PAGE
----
Fox: It’s a bit of both. It has to have a financial basis, but there’s always the judgment factor – which creates an art. Before giving a value of a business, a colleague might ask which side of the divorce I am on. That’s an inappropriate question because it should not matter which side the CPA is working for. In any event, there will be a range of value for the business. I’ll give you a lower value and a higher value, but the reality is somewhere in between. That’s part of the negotiation at mediation, but sometimes people are influenced by which side they’re working for.
In Florida, is it usual to have one valuator on the case or would you normally have one on each side?
Fox: It works both ways and there are some people who have a preference to work one side or the other. I happen to have a preference to work neutrally. As a neutral forensic accountant, I have an agreement with both parties. It’s more cost-efficient, because you only have one CPA instead of two and it’s easier to get the documentation from both parties.
Is there any distinction between valuing the business to get a loan from a bank and valuing the business for the purpose of a divorce?
Fox: For a loan, the bank is going to look at the non-physical aspects, such as goodwill, differently than they will look at a hard asset. They may or may not allow goodwill in their calculations. For divorce, however, goodwill does come into play in a business valuation.
What do family lawyers need to know about lifestyle analysis?
Fox: Lifestyle analysis is an indirect method to determine income. Normally we look at bank statements, income, tax returns, W2s, 1099s, and everything we can to determine income. Sometimes what is reported does not seem that it would effectively support the lifestyle we know a family is living. Then we look at the expense side – because if you spend it, the money has to come in from somewhere. It’s an indirect way to determine income, but it is a very expensive process. It’s better to provide and obtain the income information as often as possible.
A number of people are living beyond their means and now that you’re dividing their assets and income in half, they’re going to have to change their lifestyle. Would that information be part of the lifestyle analysis?
Fox: Yes. That would definitely point that out.
How can lifestyle analysis be used to a client’s advantage or disadvantage?
Fox: The standard of eastern Florida used to be to maintain the lifestyle of the family – that was what alimony was supposed to do. If we assume there’s enough money to go around, then the advantage would be to the party receiving the alimony to support the lifestyle even if the income is not evident. It would be a disadvantage for the other party, because it’s a very expensive process.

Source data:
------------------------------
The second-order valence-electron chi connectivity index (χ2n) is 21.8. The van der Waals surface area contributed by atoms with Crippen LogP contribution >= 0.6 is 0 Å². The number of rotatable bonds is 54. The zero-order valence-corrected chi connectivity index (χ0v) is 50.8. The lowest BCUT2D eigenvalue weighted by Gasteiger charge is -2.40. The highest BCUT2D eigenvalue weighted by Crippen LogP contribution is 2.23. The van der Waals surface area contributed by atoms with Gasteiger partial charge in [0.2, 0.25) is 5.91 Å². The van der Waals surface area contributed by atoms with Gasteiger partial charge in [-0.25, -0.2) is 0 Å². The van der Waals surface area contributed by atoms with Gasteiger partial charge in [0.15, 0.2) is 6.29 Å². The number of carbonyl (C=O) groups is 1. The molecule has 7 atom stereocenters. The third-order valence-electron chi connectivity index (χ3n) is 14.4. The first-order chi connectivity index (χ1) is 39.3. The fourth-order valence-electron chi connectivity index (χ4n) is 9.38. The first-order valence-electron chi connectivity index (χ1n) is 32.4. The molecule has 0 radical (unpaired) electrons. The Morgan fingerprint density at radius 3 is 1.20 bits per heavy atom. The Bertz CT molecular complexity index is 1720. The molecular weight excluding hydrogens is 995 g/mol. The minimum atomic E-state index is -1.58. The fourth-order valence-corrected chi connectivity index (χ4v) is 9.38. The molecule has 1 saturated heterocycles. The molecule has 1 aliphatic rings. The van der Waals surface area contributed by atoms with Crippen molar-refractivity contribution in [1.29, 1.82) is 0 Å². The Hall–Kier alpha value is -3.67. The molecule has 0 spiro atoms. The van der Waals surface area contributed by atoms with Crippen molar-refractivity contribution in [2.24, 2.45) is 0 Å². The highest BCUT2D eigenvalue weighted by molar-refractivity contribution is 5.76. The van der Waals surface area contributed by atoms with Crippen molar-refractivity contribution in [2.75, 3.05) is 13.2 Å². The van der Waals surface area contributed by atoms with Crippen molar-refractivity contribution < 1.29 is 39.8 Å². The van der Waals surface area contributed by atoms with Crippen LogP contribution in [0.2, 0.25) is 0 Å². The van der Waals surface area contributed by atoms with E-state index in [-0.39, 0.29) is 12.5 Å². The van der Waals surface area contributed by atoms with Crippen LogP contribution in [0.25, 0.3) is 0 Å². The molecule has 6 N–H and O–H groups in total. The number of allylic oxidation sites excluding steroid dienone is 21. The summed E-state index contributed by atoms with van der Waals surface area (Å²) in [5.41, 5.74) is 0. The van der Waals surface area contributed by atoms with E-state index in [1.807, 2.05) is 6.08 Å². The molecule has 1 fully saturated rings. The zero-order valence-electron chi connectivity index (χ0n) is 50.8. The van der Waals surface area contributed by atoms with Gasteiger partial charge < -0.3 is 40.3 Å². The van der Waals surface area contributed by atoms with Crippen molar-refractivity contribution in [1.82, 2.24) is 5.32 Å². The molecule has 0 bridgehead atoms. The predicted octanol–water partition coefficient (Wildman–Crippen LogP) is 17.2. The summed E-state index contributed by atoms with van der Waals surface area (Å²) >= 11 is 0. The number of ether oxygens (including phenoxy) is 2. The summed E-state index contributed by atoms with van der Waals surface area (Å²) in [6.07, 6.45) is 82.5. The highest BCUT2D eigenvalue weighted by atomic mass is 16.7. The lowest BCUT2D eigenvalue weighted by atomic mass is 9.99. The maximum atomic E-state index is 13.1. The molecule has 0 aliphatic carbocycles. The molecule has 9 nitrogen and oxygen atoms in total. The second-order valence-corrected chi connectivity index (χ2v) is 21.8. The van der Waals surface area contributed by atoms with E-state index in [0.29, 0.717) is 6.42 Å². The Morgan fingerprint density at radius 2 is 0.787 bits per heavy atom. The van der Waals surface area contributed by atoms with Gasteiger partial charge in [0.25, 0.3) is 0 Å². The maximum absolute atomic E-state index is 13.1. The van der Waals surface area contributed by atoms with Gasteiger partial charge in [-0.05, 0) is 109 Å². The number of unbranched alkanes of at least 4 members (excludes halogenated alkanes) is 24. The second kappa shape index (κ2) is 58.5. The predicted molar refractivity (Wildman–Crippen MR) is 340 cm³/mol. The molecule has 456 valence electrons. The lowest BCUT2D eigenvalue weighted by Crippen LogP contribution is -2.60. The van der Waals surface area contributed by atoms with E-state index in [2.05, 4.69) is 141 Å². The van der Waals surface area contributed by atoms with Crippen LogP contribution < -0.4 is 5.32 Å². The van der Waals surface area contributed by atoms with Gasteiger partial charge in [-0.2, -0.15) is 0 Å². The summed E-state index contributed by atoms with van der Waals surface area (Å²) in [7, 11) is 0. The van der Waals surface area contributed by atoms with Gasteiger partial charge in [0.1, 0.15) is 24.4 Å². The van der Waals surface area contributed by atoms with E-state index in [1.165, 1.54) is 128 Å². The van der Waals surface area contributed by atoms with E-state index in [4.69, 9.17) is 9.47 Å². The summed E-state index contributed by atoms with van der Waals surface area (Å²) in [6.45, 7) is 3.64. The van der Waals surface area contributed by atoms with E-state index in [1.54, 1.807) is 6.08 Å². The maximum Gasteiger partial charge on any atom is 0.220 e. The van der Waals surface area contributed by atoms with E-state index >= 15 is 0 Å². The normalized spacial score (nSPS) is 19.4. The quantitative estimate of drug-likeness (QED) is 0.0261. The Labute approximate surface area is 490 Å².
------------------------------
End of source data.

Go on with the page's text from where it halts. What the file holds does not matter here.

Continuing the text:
Is there anything unique about high-asset divorce cases? Do you need to bring in other professionals?
Fox: There are times we would do that. For example, if there were a real property that needed to be appraised, we would bring in an appraiser. If there were collections that were part of the marital assets, such as artwork or other collectibles, then we would bring in appraisers.
What do family lawyers need to know about tax and divorce as it relates to child support and/or alimony?
Fox: When filling out a financial affidavit, there’s a place where you have to put the taxpayer’s status and calculate the amount of taxes. Oftentimes, the professional – sometimes the attorney, sometimes the CPA – uses the current status rather than the future status. There are divorcing couples who might be filing jointly but who are going to be head of a household or who are going to be single. You need to pay attention to the change in status.
Also, lawyers should know the rule of thumb that alimony payments are tax-deductible to the payor and taxable to the receiver. Child support payments do not have any tax impact. Sometimes, in order to even things out, the tax burden can be shifted as long as it’s in the marital settlement agreement.
Harriett Fox is a CPA and divorce mediator located in Miami, Florida. She uses her mediation skills to settle cases in various areas of commercial and civil litigation, while her applying her forensic accounting abilities to specialize in complex financial analyses in cases of family, commercial, and civil litigation. To find out more about Harriett and her firm, visit www.harriettfoxcpa.com.